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a star is born (well, kind of)

With the main set still needing work and Dave just itching to have his 15 minutes (or should I say seconds) of fame, I thought I’d get started on a small snippet from the mega mad montage I have planned and take you guys along with me for the ride, so sit back, relax and enjoy a day in the life of Dave.

now B4 we get STARted (haha get it), I had to make all the bits and bobs for the set and background, including a ton of tin foil stars (helpfully labelled at first but soon forgotten about), some greenery for Dave to stand on and most importantly those radioactive crisp fountains of pure greasy loveliness.

First things first, I had to lay down the groundwork (hehe) and figure out how to make my miserable desk look a little more scenic. After rooting around the cupboards for anything green and periodically plotting how I could hack up a piece of the back garden without my parents noticing, I suddenly remembered some leftover fur we had in the attic for a dog puppet made long ago. Unfortunately, after years up there it had started to smell like a dog too, so after a quick scrub in the sink I got to work on my own DIY hair dye (a mixture of food colouring, hair gel and soap pigment) and started manically combing it through before hanging these soppy sheets up on the washing line to air, where they can hopefully take in the suburban scenery and gain some inspiration.

Next up came the crisps, where I had to figure out a way of suspending the packets without relying on my puppet to hold them (not saying I don't trust Dave but I don't trust him). So after pinching the LED lights from my giant air freshener costume (don't ask), I decided they'd be the perfect base not only to support the slackers but give their streams an appetising, radioactive glow. Using some glue sticks for transparency, I cobbled together the support. I must say, hot glueing hot glue to hot glue was an experience I never thought I'd have.

Now came the tricky part. Animating liquid is notoriously hard - I needed to find something stable enough to hold it's shape while fluid enough to fool the audience. In another act of hope and desperation, I took to the cupboards, this time discovering an 'olive oil hair mask' (no doubt a relic from Christmas long ago) and decided it was the perfect consistency for a greasy sub in (I mean it was snot green but nothing a little food colouring can't fix). When it comes to stop motion, it's all about being resourceful and using anything you have, even if it is smelly dog leftovers or a bathroom 'beauty' reject.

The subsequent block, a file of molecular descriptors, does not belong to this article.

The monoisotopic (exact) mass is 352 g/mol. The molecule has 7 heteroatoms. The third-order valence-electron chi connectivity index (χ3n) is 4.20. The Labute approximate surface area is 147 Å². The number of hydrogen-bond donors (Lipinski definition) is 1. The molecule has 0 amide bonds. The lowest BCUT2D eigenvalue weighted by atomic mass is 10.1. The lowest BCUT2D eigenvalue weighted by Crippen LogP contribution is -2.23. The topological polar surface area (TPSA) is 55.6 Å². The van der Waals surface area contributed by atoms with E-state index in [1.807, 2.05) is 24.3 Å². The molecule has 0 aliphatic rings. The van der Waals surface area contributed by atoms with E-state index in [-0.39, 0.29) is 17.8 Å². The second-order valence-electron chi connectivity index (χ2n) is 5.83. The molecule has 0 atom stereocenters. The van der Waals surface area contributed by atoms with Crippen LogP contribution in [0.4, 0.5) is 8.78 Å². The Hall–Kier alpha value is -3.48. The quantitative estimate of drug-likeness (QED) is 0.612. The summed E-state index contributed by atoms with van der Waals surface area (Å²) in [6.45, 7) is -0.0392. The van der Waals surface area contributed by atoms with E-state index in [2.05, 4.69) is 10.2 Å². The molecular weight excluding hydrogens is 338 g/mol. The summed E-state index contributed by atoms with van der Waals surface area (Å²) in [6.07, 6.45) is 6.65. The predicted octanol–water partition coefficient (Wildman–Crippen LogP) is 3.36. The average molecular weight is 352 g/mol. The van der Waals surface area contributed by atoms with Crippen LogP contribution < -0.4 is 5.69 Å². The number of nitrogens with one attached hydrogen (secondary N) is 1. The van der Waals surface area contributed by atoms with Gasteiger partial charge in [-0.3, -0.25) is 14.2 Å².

This stuff was HORRIBLE btw and I couldn't bear to keep it on my fingers for more than 5 minutes, never mind cover my head in it! No wonder it never got used. Anyways, despite the nasty consistency, I was really chuffed with how these pools turned out and super thankful to find my LEDs had survived the greasy mess so I wouldn't need to go fishing for them. Thank God.

Ladies and gentlemen, boys and girls, it's time for the main attraction, getting the star himself on set. Right away I knew he was going to need a rig (considering Dave's a big guy without the luxury of tie-down toes) but was pleasantly surprised to find how well I could hide the bugger behind his bent leg (huzzah! no nasty post rig removal for me!)

Despite how lovely it was to see Dave come to life after months sitting on my desk, he was certainly quite the Judy Garland diva to work with, with the shoot totalling 3 hours+ of straight animation. Every frame was a matter of manipulating stars (originally marked out in pencil but soon made redundant by greasy fingerprints), adjusting the cling film streams, gently ruffling the grass and most importantly making sure Dave was well balanced and happy enough to survive another shot. All this work required my absolute Butlins Anthems to get through so if you see my top Spotify artist suddenly change to Steps mind your own business.

Being hunched over for the best part of three hours, it’s safe to say Dave and I were getting tired towards the end and probably not producing our best work. Once those sweet 75 frames were reached (just over 3 secs total) we were clocking out asap. This abrupt ending should hopefully make more sense in context of the montage and was definitely not a result of me wanting my tea.

Like I say, it's certainly not perfect and it's all a big learning curve but I hope that gave you a small insight into the kind of madness it takes to move little men about. If you've made it this far, thank you, thank you - you're a star, every single one of yers. If you liked these ramblings I'd love to do more in the future. It's quite cathartic and makes me feel a little less insane dragging others in.

anyways much love until next time,

georgia x

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